It can be appreciated that in another embodiment, the target unit may generate its responding signal 7 whenever it receives any initiation signal intended for any target unit. In this embodiment, when the responding signal is received by each portable unit, each portable unit must evaluate the signal to determine if the replying target unit was the intended target unit.
FIG. 7 shows a block diagram of the elements of another embodiment of portable unit 5. Herein, the functional components of portable unit 5 comprise controller 31, transmitter 32, display 33, pseudo random number generators 34 and 35, transmit/receive switch 36, antenna 37, receiver front end 38, correlator 39, detector 40, oscillator 54, intermediate frequency box 53 and delay circuit 41.
FIG. 8 shows a block diagram of the elements of antoher embodiment of the target unit 4. The functional components of target unit 4 comprise controller 42, transmitter 43, pseudo random number generator 44, transmit/receive switch 45, antenna 46, receiver front end 47, oscillator 55, correlators 48 and 49, detectors 50 and 51 and delay lock loop control circuit 52.
Referring to FIGS. 7 and 8, portable unit 5 measures the round trip propagation delay from the portable unit to the target unit and back.
When the portable unit is activated, a high rate pseudo random number sequence is generated by PRNG 34 and is transmitted through transmitter 31, transmitter switch 36 and antenna 37. The signal is encoded in spread spectrum techniques. The number sequence is unique to the target unit being interrogated. During this time the target unit will synchronize to this data stream.
The target unit receives the transmitted number sequence via antenna 46, receive switch 45, front end receiver 47, correlators 48 and 49, detectors 50 and 51 and delay lock control 52. The correlators determine whether the number sequence received is for the unit, and if so, the signal is de-spread. The duplicated correlators and detectors and the delay lock control provide synchronization of the received signal. Intermediate frequency boxes 56 and 57 along with detectors 50 and 51 determine whether the strength of the received de-spread signal is corresponds to the correct number sequency. If so, controller 42 responds with the same number sequence by generating the sequence through PRNG 44, then transmits it through transmitter 43, transmit switch 45 and antenna 46. Again, the signal is encoded with spread spectrum techniques.
At the portable unit, the signal sent from the target unit is received through antenna 37, receiver front end 38 and correlator 39. Correlator 39 determines whether the received spread signal is for it, and if so, the signal is de-spread. Intermediate frequency box 53 and detector 40 check the level of the received signal and if appropriate notify controller 31 that a signal has been received. Thereafter, the controller will measure the time delay between the number sequence originally sent and the received number sequence. This time delay is converted to indicate the distance between the portable unit and the target unit. The distance is shown on display 33.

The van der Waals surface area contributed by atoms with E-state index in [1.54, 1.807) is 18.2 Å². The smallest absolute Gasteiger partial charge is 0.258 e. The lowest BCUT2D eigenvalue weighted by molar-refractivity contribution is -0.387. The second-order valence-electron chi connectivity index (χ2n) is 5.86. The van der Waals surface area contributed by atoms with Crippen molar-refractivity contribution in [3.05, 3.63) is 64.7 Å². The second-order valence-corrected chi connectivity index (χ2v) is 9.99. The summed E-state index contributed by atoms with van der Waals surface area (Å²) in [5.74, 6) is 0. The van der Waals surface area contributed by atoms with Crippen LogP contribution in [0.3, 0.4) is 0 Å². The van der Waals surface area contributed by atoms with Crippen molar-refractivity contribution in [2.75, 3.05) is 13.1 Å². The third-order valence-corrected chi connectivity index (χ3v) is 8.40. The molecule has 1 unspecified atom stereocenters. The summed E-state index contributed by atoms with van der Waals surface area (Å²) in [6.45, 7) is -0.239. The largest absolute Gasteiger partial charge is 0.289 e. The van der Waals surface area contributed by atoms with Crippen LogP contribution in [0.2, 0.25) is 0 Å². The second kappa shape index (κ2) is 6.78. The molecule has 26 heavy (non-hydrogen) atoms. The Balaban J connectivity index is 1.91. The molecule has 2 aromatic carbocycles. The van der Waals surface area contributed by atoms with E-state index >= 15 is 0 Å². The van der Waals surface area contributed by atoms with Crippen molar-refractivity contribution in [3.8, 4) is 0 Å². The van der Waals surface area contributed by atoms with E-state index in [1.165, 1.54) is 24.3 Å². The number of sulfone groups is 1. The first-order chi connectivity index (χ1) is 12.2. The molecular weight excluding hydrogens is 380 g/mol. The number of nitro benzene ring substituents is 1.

To avoid timing ambiguities due to multipath propagation of signals, delay circuit 41 spreads the transmission of the number sequence. To identify the incident signal, the direction of search is in the direction of increasing delay, thereby minimizing the probability of locking onto a reflected ray.
It can be appreciated that in another embodiment, the distance calculation may be based on non-temporal means, such as the strength of the responding signal received by the portable unit.
While specific embodiments of the present invention have been illustrated herein, it will be understood that variations and modifications may be effected without departing from the spirit and scope of the invention.
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|U.S. Classification||342/125, 342/44, 273/108.2, 473/407, 342/463, 342/118, 473/131, 342/47, 342/195, 342/51, 342/42, 342/46, 342/458|
|International Classification||A63B57/00, G01S15/74, G01C3/08, A63B71/06, G01S13/82|
|Cooperative Classification||A63B2225/52, A63B71/0622, G01C3/08, G01S15/74, A63B2220/20, A63B2225/15, A63B2225/54, A63B2220/62, G01S13/825, A63B2102/32|
|European Classification||G01S13/82B, G01C3/08, A63B71/06D2|
|Nov 20, 1998||AS||Assignment|
Owner name: SIGNAL GOLF INC,, CANADA
Free format text: ASSIGNMENT OF ASSIGNORS INTEREST;ASSIGNORS:COUTTS, GORDON;SUBRYAN, LESLIE;GOSS, KEN;AND OTHERS;REEL/FRAME:009611/0286;SIGNING DATES FROM 19981106 TO 19981119
|Dec 4, 2000||AS||Assignment|
Owner name: SIGNAL INTERNATIONAL CORPORATION, BARBADOS
Free format text: ASSIGNMENT OF ASSIGNORS INTEREST;ASSIGNOR:SIGNAL GOLF INC.;REEL/FRAME:011347/0728
Effective date: 20001109
|Mar 4, 2004||REMI||Maintenance fee reminder mailed|
|Aug 16, 2004||LAPS||Lapse for failure to pay maintenance fees|
|Oct 12, 2004||FP||Expired due to failure to pay maintenance fee|
Effective date: 20040815